Does Matchbox Twenty Agree With Critics?
It was Paul Doucette, North Huntingdon native and Matchbox Twenty drummer, who wore the homemade T-shirt that read "Cool Bands Don't Sell Records" for a Spin magazine cover story.
It was a clever way for the band to poke fun of its own image as a mainstream rock band that spends more time on the charts than the Top 10 lists.
Doucette -- who understands the praise that's lavished on bands like Wilco and Radiohead -- isn't offended by the critical consensus on Matchbox Twenty.
"I think it's justified," he says in a phone interview. "There's a thing about our band, an unconscious thing of 'Please like us, look how nice we are.' There was an insecurity to it. That's what our music was about, at least our recorded music. And that's so not us."
He says of making the first two Matchbox Twenty records, "We would record them, then not listen to them. Then read the reviews and go back and say, 'Oh, that's why they said that.' "
Regardless of what critics and music geeks think of Matchbox Twenty, the band has had no problem winning fans. The quintet formed in Orlando, Fla., in 1996 during the waning days of the Seattle era when the radio-friendly sound was shifting toward lighter bands like Counting Crows, Hootie & the Blowfish and the Wallflowers.
Doucette, who had been living in Orlando, answered a newspaper ad for a drummer who was into R.E.M., Van Morrison and the Jayhawks. Doucette adds, to no one's surprise, that singer-songwriter Rob Thomas was listening to a lot of Counting Crows at the time.
"When I met Rob," Doucette says, "I heard his voice and thought, 'This is going to be a great voice.' I didn't see Rob and think, 'There's my ticket.' But I thought he could sing really well. He had a couple good songs and a couple 'like, whoa, they aren't very good.' But '3 A.M.' was one of them and I knew that was catchy. Our expectations at the time were that we would get drunk, have fun and see where it goes."
The band's Atlantic debut, "Yourself or Someone Like You," never topped the charts, but on the strength of "Push," "3 A.M.," "Real World" and "Back 2 Good," it sold a staggering 12 million copies in the States and another 8 million worldwide.
Thomas solidified his own standing in ' 99 by co-writing with Carlos Santana the summer hit "Smooth," which won him three Grammys. Matchbox Twenty returned the next year with "Mad Season," a more fussy studio album that produced three more hits -- "If You're Gone," "Mad Season" and "Bent" -- and four more million in sales.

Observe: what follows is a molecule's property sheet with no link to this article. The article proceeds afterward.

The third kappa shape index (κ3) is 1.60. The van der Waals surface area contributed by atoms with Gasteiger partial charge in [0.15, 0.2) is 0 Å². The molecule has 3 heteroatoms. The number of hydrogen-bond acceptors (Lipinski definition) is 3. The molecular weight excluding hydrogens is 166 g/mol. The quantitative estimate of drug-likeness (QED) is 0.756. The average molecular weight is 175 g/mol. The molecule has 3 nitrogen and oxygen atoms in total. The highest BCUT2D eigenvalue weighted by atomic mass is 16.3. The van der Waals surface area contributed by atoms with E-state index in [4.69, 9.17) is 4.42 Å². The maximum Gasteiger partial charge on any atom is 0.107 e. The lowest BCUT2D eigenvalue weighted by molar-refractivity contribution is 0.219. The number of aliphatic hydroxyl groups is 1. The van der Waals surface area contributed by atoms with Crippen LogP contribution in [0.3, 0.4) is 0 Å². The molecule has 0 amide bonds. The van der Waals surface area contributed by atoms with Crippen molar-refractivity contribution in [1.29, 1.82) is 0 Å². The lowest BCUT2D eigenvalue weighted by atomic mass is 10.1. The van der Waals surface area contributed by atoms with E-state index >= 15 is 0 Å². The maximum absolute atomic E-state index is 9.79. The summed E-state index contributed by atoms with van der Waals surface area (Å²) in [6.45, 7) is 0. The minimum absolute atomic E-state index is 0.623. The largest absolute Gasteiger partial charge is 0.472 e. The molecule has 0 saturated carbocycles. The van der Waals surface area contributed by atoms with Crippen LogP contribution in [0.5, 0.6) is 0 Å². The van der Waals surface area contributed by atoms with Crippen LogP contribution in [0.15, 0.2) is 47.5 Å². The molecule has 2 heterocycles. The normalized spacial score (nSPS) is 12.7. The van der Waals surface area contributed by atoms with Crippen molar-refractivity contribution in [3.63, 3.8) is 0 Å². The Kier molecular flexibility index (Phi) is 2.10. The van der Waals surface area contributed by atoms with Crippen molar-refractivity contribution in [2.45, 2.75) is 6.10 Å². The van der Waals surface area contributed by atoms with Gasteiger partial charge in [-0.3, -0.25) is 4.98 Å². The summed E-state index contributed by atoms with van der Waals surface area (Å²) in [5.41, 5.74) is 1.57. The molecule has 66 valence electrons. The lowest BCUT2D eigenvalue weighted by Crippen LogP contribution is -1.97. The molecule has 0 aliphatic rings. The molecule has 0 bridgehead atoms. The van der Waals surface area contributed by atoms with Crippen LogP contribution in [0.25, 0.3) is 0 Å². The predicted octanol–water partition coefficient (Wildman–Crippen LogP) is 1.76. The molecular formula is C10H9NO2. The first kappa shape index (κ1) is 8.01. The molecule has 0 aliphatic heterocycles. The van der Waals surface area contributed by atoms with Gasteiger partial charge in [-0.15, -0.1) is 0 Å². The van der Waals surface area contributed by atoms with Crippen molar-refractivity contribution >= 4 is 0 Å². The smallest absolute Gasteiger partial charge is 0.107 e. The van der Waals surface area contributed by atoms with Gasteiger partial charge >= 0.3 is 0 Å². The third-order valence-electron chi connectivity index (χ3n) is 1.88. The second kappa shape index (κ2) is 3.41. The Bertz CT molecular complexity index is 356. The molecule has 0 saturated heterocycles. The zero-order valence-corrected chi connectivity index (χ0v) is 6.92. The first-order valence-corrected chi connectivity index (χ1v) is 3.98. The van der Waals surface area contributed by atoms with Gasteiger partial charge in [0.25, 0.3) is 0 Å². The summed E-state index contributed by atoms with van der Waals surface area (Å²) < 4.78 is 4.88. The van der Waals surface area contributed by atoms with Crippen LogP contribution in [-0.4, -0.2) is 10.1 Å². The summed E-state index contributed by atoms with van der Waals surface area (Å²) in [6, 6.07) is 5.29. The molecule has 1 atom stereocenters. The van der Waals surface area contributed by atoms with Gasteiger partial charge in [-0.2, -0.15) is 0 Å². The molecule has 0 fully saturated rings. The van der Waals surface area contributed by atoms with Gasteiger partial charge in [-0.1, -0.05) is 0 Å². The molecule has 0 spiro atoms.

After almost two solid years of touring, the band scattered in late 2001 before regrouping again for the tribute to Willie Nelson in Nashville, where they started the process of the third album.
"It was cool. Kyle [Cook, the guitarist] had just had a baby, literally a couple days before, so he was in a different head space," Doucette says. "But all of us had been working for other people or working on our own stuff -- Rob had been working with Mick Jagger. So it was a wide range of people, and when we came back together, we had a lot more to offer. I think that was surprising to everyone."
The approach on "More Than You Think You Are" was to shoot for a record that sounded more live-in-the-studio, and despite the names of the first two singles, "Disease" and "Unwell," Matchbox Twenty is feeling just fine.
"We wanted to take the gloss off of it," he says of the third record. "'Mad Season' got out of hand. We wanted to capture what we think we sound like live. The first record didn't do it, 'Mad Season' didn't do it. When we play live, we're different than what we sound like on record. We can rock as much as anyone."
They'll do that tonight on Doucette's home turf of Mellon Arena, where he recalls his first concert was Van Halen in 1986.
"I'm playing places where I grew up seeing shows," Doucette says. "I've gotten drunk in the parking lot there many times."
WITH: Sugar Ray, Maroon 5.
WHERE: Mellon Arena.
WHEN: 8 tonight.
TICKETS: $36.75-$44. 412-323-1919.
BYLINE: SCOTT MERVIS, POST-GAZETTE WEEKEND EDITOR